Digital media disruptions VIII - fighting for a piece of the multi-media attention pie

Profile picture for user jreed By Jon Reed December 1, 2015
Summary:
Digital media is still chock full of disruption. But which stories pass the enterprise gut check? In this edition: a landmark study on tech media helps us to better grasp the battle for attention.

man tempted by TV
Yep -, it's time for another gut-check of digital media disruptions - the enterprisey review. Rules: pick the impactful stories from my curated digital media collection, give them a hard look from the enterprise side, and, where appropriate, recommend a course of action. Note: this series is NOT geared for the media industry, but for enterprises looking to put down their marketing bullhorn and become digital publishers.


Epic slide deck from former Yahoo board member lays out the future of tech and media
by: Former Yahoo board member and Activate "business strategist" Michael Wolf
key excerpt: "Wolf shared that the average American spends more time on tech and media then sleeping, and predicts that messaging will blow past social networking."

enterprise relevance: High, but will take some effort to extract relevant info. The money shot from Wolf's presso is the slide that shows Americans spend more time consuming tech and media than working or sleeping:

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See full Activate presso on Slideshare

If you're wondering how we got to 31 hours - that's because a chunk of that media time is spent multi-tasking on other activities. But that doesn't mean that it's easy to win that attention. Wolf's next slide applies cold water by showing how few sites, apps, and channels media consumers actually use: 79 percent of time is spent on five apps (assuming Facebook owns a good chunk of that), 44 percent of time is spent on 5 web sites, and 100 percent of time channel time is spent on 18 channels (these are 2014 stats).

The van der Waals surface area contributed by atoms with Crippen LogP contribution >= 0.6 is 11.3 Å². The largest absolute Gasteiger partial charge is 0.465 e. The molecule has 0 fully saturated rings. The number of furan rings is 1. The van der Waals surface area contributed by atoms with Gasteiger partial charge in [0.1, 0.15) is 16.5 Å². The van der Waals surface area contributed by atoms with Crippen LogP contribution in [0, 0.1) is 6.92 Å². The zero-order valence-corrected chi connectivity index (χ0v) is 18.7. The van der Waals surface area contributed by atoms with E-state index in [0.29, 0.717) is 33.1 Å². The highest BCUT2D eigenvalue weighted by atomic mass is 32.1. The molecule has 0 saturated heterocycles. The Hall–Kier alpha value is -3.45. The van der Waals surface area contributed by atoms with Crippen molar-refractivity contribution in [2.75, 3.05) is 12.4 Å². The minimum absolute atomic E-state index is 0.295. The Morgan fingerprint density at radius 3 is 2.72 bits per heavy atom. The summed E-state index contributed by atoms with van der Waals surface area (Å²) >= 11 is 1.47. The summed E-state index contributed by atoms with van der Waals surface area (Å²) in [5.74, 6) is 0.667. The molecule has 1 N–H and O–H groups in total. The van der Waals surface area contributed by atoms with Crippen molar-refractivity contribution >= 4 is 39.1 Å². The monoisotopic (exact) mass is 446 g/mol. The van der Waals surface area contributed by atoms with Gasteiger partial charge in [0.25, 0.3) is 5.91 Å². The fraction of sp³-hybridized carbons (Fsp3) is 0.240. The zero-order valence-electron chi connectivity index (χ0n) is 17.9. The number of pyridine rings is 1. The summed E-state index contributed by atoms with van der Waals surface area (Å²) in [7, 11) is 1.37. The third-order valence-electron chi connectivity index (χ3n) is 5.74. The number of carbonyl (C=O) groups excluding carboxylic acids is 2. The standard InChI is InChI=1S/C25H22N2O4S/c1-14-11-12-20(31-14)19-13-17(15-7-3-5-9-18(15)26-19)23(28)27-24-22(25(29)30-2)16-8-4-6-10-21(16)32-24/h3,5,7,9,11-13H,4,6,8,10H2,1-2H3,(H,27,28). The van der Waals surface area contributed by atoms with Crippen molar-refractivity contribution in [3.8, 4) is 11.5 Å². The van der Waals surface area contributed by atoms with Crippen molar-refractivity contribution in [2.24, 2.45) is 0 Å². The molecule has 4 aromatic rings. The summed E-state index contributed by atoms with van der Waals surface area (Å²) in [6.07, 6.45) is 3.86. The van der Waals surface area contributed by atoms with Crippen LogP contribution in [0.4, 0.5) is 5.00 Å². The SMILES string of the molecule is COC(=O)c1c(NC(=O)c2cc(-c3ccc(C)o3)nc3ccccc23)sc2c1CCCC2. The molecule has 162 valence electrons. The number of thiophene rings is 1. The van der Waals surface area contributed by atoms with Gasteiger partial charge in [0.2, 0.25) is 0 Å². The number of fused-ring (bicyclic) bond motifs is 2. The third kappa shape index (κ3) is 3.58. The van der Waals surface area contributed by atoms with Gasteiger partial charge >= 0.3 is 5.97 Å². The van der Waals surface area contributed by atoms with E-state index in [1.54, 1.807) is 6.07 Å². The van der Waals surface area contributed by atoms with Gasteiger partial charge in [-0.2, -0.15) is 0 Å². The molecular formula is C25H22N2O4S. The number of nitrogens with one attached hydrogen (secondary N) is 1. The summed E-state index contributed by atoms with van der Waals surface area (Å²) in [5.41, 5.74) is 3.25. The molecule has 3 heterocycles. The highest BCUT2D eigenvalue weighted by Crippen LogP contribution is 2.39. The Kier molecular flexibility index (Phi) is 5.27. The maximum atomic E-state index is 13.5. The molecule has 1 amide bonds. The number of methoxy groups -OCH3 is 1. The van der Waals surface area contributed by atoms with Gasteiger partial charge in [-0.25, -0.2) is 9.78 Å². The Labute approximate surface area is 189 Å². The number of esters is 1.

best course of action:

  • Note the continued rise in video, audio, social and gaming - examine how that can be incorporated into enterprise content production.
  • Attention is not as easy to earn as the timeframes above imply. Just having a presence on popular sites like Facebook doesn't guarantee attention on such sites.
  • Develop a plan for earning attention consistently through multi-media. Realize that enterprise content can rarely compete on entertainment and production values; focus instead on earning attention through deep industry relevance.
  • Earning attention isn't hard if resources are diverted from big advertising buys and invested in amplifying subject experts. Getting internal subject experts to speak out is the hard part (example: culture change, PR/legal hurdles).
  • Mobile content is everything; seamless consumption from mobile to desktop is also essential. Audible has a GREAT mobile content app; Slack is a terrific example of seamless mobile and desktop app. Building your own mobile content app is likely less important than getting into other content apps, and/or integrating content with your marketplaces.

7 Little Known Techniques in the NEW Email Marketing
by
: Susan Su
key excerpt: "I’ve generated millions of revenue dollars through email marketing, helped dozens of startups get positive ROI on their email campaigns, given lots of talks about email… and made a lot of dumb mistakes. Today I’m going to share the NEW rules of email marketing that I’ve discovered through recent experiments of my own, and through my advisory work with pre-A startups in the 500 portfolio."